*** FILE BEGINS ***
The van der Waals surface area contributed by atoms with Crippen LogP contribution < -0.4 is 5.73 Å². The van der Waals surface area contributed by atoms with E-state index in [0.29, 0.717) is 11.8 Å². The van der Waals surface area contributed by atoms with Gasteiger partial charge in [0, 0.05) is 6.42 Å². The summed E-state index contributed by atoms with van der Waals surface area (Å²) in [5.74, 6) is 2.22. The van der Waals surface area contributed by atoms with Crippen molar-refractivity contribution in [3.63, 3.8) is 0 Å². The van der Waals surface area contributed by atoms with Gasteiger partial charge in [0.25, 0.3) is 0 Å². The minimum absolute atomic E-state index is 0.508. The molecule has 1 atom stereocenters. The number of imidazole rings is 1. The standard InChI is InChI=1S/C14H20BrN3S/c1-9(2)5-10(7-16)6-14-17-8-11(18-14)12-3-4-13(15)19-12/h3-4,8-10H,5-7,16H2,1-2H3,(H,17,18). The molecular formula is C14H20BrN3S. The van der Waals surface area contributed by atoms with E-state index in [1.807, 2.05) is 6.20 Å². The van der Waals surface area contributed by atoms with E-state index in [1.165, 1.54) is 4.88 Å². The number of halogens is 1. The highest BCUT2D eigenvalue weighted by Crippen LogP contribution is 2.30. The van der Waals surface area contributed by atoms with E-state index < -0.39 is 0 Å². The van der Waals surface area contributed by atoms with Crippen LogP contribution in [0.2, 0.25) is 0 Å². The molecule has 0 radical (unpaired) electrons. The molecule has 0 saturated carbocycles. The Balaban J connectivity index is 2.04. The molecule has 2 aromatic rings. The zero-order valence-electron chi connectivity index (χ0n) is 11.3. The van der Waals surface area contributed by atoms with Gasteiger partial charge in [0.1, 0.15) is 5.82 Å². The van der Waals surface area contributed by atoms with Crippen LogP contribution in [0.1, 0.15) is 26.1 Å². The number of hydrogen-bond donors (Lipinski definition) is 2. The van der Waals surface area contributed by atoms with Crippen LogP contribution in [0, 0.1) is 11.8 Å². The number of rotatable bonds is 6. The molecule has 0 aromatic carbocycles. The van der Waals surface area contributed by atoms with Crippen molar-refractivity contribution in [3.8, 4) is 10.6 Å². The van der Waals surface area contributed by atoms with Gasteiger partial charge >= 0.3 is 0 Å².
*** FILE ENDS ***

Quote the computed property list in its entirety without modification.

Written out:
The van der Waals surface area contributed by atoms with Crippen LogP contribution < -0.4 is 5.73 Å². The van der Waals surface area contributed by atoms with E-state index in [0.29, 0.717) is 11.8 Å². The van der Waals surface area contributed by atoms with Gasteiger partial charge in [0, 0.05) is 6.42 Å². The summed E-state index contributed by atoms with van der Waals surface area (Å²) in [5.74, 6) is 2.22. The van der Waals surface area contributed by atoms with Crippen molar-refractivity contribution in [3.63, 3.8) is 0 Å². The van der Waals surface area contributed by atoms with Gasteiger partial charge in [0.25, 0.3) is 0 Å². The minimum absolute atomic E-state index is 0.508. The molecule has 1 atom stereocenters. The number of imidazole rings is 1. The standard InChI is InChI=1S/C14H20BrN3S/c1-9(2)5-10(7-16)6-14-17-8-11(18-14)12-3-4-13(15)19-12/h3-4,8-10H,5-7,16H2,1-2H3,(H,17,18). The molecular formula is C14H20BrN3S. The van der Waals surface area contributed by atoms with E-state index in [1.807, 2.05) is 6.20 Å². The van der Waals surface area contributed by atoms with E-state index in [1.165, 1.54) is 4.88 Å². The number of halogens is 1. The highest BCUT2D eigenvalue weighted by Crippen LogP contribution is 2.30. The van der Waals surface area contributed by atoms with E-state index < -0.39 is 0 Å². The van der Waals surface area contributed by atoms with Crippen LogP contribution in [0.2, 0.25) is 0 Å². The molecule has 0 radical (unpaired) electrons. The molecule has 0 saturated carbocycles. The Balaban J connectivity index is 2.04. The molecule has 2 aromatic rings. The zero-order valence-electron chi connectivity index (χ0n) is 11.3. The van der Waals surface area contributed by atoms with Gasteiger partial charge in [0.1, 0.15) is 5.82 Å². The van der Waals surface area contributed by atoms with Crippen LogP contribution in [0.1, 0.15) is 26.1 Å². The number of hydrogen-bond donors (Lipinski definition) is 2. The van der Waals surface area contributed by atoms with Crippen LogP contribution in [0, 0.1) is 11.8 Å². The number of rotatable bonds is 6. The molecule has 0 aromatic carbocycles. The van der Waals surface area contributed by atoms with Crippen molar-refractivity contribution in [3.8, 4) is 10.6 Å². The van der Waals surface area contributed by atoms with Gasteiger partial charge >= 0.3 is 0 Å².